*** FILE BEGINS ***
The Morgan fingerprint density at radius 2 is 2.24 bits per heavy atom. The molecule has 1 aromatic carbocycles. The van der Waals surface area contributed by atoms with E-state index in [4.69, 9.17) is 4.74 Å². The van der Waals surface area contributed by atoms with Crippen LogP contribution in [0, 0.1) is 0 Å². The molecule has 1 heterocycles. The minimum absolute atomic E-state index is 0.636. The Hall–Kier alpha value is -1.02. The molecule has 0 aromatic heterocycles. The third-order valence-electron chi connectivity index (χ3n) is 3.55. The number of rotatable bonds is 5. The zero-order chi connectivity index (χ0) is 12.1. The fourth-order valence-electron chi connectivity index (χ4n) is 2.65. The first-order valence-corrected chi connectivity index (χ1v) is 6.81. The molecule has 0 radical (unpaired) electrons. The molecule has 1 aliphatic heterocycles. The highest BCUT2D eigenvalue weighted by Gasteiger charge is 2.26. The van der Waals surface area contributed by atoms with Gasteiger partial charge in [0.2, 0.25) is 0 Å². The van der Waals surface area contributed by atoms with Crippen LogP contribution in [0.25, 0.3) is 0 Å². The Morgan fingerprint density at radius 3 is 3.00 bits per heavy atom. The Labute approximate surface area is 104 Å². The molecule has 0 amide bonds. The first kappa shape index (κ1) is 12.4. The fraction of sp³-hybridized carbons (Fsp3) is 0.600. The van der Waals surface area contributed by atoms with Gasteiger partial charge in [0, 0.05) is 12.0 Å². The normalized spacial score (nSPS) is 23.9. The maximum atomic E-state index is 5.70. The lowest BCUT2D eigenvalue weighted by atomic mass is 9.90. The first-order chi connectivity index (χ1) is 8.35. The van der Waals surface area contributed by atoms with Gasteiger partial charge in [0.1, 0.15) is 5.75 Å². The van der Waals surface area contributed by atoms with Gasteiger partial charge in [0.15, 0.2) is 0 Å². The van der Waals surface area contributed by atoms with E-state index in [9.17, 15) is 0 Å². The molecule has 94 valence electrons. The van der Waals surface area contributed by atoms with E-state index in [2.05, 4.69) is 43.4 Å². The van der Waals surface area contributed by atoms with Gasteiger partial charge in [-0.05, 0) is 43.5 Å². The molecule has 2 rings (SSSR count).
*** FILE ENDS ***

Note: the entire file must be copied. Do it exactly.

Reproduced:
The Morgan fingerprint density at radius 2 is 2.24 bits per heavy atom. The molecule has 1 aromatic carbocycles. The van der Waals surface area contributed by atoms with E-state index in [4.69, 9.17) is 4.74 Å². The van der Waals surface area contributed by atoms with Crippen LogP contribution in [0, 0.1) is 0 Å². The molecule has 1 heterocycles. The minimum absolute atomic E-state index is 0.636. The Hall–Kier alpha value is -1.02. The molecule has 0 aromatic heterocycles. The third-order valence-electron chi connectivity index (χ3n) is 3.55. The number of rotatable bonds is 5. The zero-order chi connectivity index (χ0) is 12.1. The fourth-order valence-electron chi connectivity index (χ4n) is 2.65. The first-order valence-corrected chi connectivity index (χ1v) is 6.81. The molecule has 0 radical (unpaired) electrons. The molecule has 1 aliphatic heterocycles. The highest BCUT2D eigenvalue weighted by Gasteiger charge is 2.26. The van der Waals surface area contributed by atoms with Gasteiger partial charge in [0.2, 0.25) is 0 Å². The van der Waals surface area contributed by atoms with Crippen LogP contribution in [0.25, 0.3) is 0 Å². The Morgan fingerprint density at radius 3 is 3.00 bits per heavy atom. The Labute approximate surface area is 104 Å². The molecule has 0 amide bonds. The first kappa shape index (κ1) is 12.4. The fraction of sp³-hybridized carbons (Fsp3) is 0.600. The van der Waals surface area contributed by atoms with Gasteiger partial charge in [0, 0.05) is 12.0 Å². The normalized spacial score (nSPS) is 23.9. The maximum atomic E-state index is 5.70. The lowest BCUT2D eigenvalue weighted by atomic mass is 9.90. The first-order chi connectivity index (χ1) is 8.35. The van der Waals surface area contributed by atoms with Gasteiger partial charge in [0.1, 0.15) is 5.75 Å². The van der Waals surface area contributed by atoms with Gasteiger partial charge in [0.15, 0.2) is 0 Å². The van der Waals surface area contributed by atoms with E-state index in [9.17, 15) is 0 Å². The molecule has 94 valence electrons. The van der Waals surface area contributed by atoms with E-state index in [2.05, 4.69) is 43.4 Å². The van der Waals surface area contributed by atoms with Gasteiger partial charge in [-0.05, 0) is 43.5 Å². The molecule has 2 rings (SSSR count).